Wednesday, October 4, 2023
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Sex Abuse Scandal Forces USC President to Step Down


As more students come forward to report the abuse by University of Southern California’s former gynecologist, its President, C. L. Max Nikias, on Tuesday finally decided to step down.

The university’s Board of Trustees has chosen Wanda M. Austin as Interim President as it continues to search for a new head. Nikias has been assigned the role of life trustee.

“This decision follows the announcement, earlier this summer, that the Board of Trustees and President Nikias had agreed to an orderly transition and that a Special Committee of the Board would commence a search for a new president,” USC statement reads.

The university had faced sharp criticism for ignoring the reports of abuse by 71-year-old doctor George Tyndall for decades. The previous lawsuits have also accused the school of allowing Tyndall to resign quietly with a financial settlement in June last year, after an internal probe found him guilty of inappropriately touching the genitals of patients.

A petition started by students and alumni also sought removal of Nikias for not taking seriously the safety of women on the campus.

“Nikias fails to provide transparency to students; his decisions have jeopardized student safety. Under his leadership, cover-ups have spoiled the USC reputation and have hindered real change on campus to keep students safe,” read the petition which received 4,228 signatures.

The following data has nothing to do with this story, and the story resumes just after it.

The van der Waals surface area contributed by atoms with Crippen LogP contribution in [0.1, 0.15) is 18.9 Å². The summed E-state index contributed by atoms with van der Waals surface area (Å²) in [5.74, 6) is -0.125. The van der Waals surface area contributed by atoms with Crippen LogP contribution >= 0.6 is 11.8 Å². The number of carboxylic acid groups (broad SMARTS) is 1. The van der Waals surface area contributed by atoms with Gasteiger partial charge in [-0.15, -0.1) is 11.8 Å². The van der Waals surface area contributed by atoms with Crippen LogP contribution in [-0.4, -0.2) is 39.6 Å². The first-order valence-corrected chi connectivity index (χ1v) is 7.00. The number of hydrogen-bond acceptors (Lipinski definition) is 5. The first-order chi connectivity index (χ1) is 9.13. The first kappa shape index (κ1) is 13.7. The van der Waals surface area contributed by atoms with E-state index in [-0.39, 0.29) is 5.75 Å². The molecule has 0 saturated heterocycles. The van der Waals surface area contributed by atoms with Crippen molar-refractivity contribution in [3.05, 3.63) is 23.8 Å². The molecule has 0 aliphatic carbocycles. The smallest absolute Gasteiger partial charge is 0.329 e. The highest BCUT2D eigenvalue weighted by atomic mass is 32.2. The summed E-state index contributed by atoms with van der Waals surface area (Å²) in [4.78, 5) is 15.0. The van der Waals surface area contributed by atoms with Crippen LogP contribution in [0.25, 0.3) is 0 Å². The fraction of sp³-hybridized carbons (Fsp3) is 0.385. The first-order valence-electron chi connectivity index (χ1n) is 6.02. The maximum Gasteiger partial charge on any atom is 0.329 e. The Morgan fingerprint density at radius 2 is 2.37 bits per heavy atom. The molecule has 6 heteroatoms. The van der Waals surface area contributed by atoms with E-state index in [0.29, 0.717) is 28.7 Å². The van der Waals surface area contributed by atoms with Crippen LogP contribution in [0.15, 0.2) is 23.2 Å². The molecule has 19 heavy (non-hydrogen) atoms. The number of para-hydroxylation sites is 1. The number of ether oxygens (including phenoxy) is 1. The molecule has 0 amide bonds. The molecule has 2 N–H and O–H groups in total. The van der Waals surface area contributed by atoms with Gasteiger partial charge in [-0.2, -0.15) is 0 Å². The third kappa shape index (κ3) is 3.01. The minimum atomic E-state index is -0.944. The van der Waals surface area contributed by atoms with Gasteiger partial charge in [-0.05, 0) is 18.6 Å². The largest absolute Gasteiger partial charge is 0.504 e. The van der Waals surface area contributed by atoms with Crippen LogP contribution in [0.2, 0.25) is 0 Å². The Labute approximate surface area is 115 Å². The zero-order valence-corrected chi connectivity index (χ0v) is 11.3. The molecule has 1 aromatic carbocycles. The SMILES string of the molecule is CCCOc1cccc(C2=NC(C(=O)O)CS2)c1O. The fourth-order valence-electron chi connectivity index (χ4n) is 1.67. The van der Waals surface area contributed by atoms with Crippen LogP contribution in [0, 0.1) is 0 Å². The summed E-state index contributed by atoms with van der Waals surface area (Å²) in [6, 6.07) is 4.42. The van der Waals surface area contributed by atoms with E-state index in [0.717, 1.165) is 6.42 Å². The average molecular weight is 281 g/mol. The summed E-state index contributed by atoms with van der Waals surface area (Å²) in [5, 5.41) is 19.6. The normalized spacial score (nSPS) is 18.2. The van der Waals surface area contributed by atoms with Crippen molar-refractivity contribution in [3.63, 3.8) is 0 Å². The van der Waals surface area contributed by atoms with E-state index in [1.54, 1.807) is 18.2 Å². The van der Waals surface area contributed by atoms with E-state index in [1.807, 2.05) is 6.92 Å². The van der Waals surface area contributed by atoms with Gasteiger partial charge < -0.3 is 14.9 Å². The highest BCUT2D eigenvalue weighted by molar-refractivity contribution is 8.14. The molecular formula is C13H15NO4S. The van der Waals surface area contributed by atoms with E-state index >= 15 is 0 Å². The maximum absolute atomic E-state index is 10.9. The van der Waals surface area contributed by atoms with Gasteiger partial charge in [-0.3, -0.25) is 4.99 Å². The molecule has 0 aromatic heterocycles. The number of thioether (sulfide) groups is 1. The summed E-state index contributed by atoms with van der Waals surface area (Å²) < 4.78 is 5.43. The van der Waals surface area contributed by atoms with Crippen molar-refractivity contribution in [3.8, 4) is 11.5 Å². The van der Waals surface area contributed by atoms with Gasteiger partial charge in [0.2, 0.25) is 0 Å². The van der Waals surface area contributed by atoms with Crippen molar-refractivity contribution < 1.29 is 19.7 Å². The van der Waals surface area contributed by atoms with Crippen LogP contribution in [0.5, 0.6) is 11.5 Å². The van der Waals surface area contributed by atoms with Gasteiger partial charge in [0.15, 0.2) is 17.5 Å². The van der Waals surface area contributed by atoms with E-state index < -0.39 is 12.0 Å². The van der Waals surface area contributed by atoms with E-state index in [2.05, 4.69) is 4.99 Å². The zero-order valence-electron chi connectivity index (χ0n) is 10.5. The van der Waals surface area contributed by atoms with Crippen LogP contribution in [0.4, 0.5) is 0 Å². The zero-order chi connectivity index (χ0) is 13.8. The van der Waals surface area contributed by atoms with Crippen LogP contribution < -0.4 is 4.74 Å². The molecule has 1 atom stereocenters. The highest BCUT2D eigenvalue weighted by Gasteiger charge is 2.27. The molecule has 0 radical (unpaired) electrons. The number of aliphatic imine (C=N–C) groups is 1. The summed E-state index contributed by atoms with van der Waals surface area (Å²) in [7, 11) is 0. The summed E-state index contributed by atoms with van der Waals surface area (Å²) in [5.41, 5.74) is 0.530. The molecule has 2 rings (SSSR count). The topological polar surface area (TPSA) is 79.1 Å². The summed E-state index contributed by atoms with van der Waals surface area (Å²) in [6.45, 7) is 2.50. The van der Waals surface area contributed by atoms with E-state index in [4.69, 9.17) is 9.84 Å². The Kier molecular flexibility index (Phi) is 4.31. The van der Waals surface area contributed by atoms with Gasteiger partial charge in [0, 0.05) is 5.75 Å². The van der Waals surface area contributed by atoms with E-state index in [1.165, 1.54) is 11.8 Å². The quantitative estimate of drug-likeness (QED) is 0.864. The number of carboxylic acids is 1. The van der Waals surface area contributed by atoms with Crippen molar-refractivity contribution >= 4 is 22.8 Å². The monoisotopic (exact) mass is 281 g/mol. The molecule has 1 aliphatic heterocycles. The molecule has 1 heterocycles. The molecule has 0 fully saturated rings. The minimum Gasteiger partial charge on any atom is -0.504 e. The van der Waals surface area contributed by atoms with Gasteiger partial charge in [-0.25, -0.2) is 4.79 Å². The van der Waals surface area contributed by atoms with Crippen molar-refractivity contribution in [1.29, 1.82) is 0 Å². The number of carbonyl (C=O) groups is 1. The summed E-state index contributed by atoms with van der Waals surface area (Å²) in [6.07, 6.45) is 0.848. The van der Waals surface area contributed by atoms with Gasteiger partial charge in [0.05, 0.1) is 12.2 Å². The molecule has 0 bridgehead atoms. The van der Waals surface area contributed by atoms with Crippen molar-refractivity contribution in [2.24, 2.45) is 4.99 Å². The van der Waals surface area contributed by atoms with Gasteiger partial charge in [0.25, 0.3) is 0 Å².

While referring to the Tyndall abuse, Rick J. Caruso, Board of Trustee’s chair at the university expressed his commitment for change and said that the behavior and environment that allowed the abuse happen won’t be tolerated any longer.

“Most importantly, we must understand exactly why these failures occurred and take bold action to reform what is broken so that they never happen again,” he wrote in a letter to USC community.

Meanwhile, fifty-four former undergraduate and graduate students who attended the college from the 1980’s through 2017 filed a lawsuit last month taking the number of victims seeking justice to 279.

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